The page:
WASHINGTON — Even before she hit the presidential campaign trail, one of Michele Bachmann’s favorite targets has been the Energy Independence and Security Act of 2007, a law signed by President George W. Bush and expanded by Barack Obama that sets high energy efficiently standards for incandescent light bulbs.
She’s contended that the standards are so stringent (a light bulb that currently consumes 100 watts of electricity will only be allowed to use 72 watts when the law is enacted) that they effectively restrict what light bulbs consumers are allowed to buy. She introduced the Light Blub Freedom of Choice Act earlier this year to repeal the new standards unless the government can prove, among other things, that “consumers will obtain a net savings, in terms of dollars spent on monthly electric bills and expenses for new light fixtures to accommodate the use of the light bulbs … compared to dollars spent before their enactment.”
That standard was demonstrated by a clean energy advocacy group Friday when it released data showing consumers will save an average of $85 a year under the new standards, which take effect on Jan. 1. Minnesotans will save just under the national average, at $72 a month.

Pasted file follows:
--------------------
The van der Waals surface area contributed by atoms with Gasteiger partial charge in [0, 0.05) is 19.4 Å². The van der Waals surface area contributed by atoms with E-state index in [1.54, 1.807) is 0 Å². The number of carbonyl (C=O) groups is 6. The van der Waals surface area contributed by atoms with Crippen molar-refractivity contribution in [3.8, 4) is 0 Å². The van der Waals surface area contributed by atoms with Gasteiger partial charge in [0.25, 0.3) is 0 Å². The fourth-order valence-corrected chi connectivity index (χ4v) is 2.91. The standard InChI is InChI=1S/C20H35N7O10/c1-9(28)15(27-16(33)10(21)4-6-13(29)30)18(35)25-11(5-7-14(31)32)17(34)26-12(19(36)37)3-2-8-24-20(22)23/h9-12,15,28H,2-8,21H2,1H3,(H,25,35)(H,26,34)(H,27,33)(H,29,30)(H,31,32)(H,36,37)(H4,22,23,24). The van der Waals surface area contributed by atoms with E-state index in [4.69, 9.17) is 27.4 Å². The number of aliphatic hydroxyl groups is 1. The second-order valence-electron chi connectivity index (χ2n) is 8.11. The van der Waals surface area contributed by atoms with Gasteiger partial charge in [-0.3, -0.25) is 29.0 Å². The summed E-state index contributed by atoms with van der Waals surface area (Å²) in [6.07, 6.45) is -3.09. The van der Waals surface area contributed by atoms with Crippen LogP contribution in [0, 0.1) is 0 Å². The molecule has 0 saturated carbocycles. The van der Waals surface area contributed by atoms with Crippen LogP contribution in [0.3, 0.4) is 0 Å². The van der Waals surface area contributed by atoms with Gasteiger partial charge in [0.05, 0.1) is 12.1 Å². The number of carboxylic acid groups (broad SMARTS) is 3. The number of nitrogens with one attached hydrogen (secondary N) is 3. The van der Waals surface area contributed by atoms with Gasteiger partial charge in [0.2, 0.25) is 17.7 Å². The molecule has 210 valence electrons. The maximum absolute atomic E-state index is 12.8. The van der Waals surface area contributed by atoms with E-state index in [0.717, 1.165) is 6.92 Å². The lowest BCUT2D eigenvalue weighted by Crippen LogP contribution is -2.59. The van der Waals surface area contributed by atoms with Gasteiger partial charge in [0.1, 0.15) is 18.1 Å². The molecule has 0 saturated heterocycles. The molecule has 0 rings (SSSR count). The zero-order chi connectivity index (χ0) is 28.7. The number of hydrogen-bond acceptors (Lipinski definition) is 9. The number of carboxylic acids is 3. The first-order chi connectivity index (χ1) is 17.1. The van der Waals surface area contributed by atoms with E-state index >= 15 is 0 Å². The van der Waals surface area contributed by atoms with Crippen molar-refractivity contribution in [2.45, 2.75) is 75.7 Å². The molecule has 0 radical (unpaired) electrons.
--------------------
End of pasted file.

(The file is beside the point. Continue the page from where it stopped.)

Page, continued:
That equates to about a 7 percent savings each month, or roughly a month off a consumer’s electric bill each year, according to the National Resource Defense Council, which released the data.
The cost per each new high-efficiency bulb does tend to be a bit higher, Appliance Standards Awareness Project executive director Andrew deLaski said, but the savings achieved through lower energy costs evens that out in an average of six months.
In total, Americans stand to save $12.5 billion a year under the news standards.
But Bachmann’s bill, and another introduced by Texas Republican Joe Barton, are geared more toward curbing what Bachmann has called the “explosive growth” in federal regulations.
“President Bachmann will allow you to buy any light bulb you want in the United States of America,” she said after announcing her presidential bid.
Under Bachmann’s bill, a cost savings threshold is just one the government would need to overcome in order to enforce the new regulations. Two others relate to the effectiveness of the bulbs in reducing carbon dioxide emissions and proving there are no negative health effects from the phase-out of the old bulbs in public areas.
When she introduced the bill in March, she said the government would be hard pressed to meet all three standards.
The American people want less government intrusion into their lives, not more, and that includes staying out of their personal light bulb choices,” she said.
Devin Henry can be reached at firstname.lastname@example.org.